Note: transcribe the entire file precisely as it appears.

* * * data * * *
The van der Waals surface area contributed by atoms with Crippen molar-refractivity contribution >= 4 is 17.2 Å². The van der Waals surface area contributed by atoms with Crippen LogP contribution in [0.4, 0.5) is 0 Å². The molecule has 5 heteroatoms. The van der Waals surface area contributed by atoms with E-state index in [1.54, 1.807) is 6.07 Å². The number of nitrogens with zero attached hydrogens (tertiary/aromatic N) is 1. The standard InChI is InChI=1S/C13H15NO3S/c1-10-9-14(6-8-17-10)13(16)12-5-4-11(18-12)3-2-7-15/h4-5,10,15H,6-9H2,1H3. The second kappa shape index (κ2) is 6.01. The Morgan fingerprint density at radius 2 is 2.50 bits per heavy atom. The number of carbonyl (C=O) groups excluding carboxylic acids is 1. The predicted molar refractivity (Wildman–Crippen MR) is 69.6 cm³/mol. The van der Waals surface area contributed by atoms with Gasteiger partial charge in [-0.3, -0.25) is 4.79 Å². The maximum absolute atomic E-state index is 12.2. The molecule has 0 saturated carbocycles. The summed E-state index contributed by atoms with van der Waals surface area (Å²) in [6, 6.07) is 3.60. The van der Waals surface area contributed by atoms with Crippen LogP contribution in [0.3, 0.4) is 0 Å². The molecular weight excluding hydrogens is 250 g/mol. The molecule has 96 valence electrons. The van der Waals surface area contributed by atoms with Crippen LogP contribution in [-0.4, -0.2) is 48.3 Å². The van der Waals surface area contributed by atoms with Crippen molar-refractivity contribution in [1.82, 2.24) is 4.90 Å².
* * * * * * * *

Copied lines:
The van der Waals surface area contributed by atoms with Crippen molar-refractivity contribution >= 4 is 17.2 Å². The van der Waals surface area contributed by atoms with Crippen LogP contribution in [0.4, 0.5) is 0 Å². The molecule has 5 heteroatoms. The van der Waals surface area contributed by atoms with E-state index in [1.54, 1.807) is 6.07 Å². The number of nitrogens with zero attached hydrogens (tertiary/aromatic N) is 1. The standard InChI is InChI=1S/C13H15NO3S/c1-10-9-14(6-8-17-10)13(16)12-5-4-11(18-12)3-2-7-15/h4-5,10,15H,6-9H2,1H3. The second kappa shape index (κ2) is 6.01. The Morgan fingerprint density at radius 2 is 2.50 bits per heavy atom. The number of carbonyl (C=O) groups excluding carboxylic acids is 1. The predicted molar refractivity (Wildman–Crippen MR) is 69.6 cm³/mol. The van der Waals surface area contributed by atoms with Gasteiger partial charge in [-0.3, -0.25) is 4.79 Å². The maximum absolute atomic E-state index is 12.2. The molecule has 0 saturated carbocycles. The summed E-state index contributed by atoms with van der Waals surface area (Å²) in [6, 6.07) is 3.60. The van der Waals surface area contributed by atoms with Crippen LogP contribution in [0.3, 0.4) is 0 Å². The molecular weight excluding hydrogens is 250 g/mol. The molecule has 96 valence electrons. The van der Waals surface area contributed by atoms with Crippen LogP contribution in [-0.4, -0.2) is 48.3 Å². The van der Waals surface area contributed by atoms with Crippen molar-refractivity contribution in [1.82, 2.24) is 4.90 Å².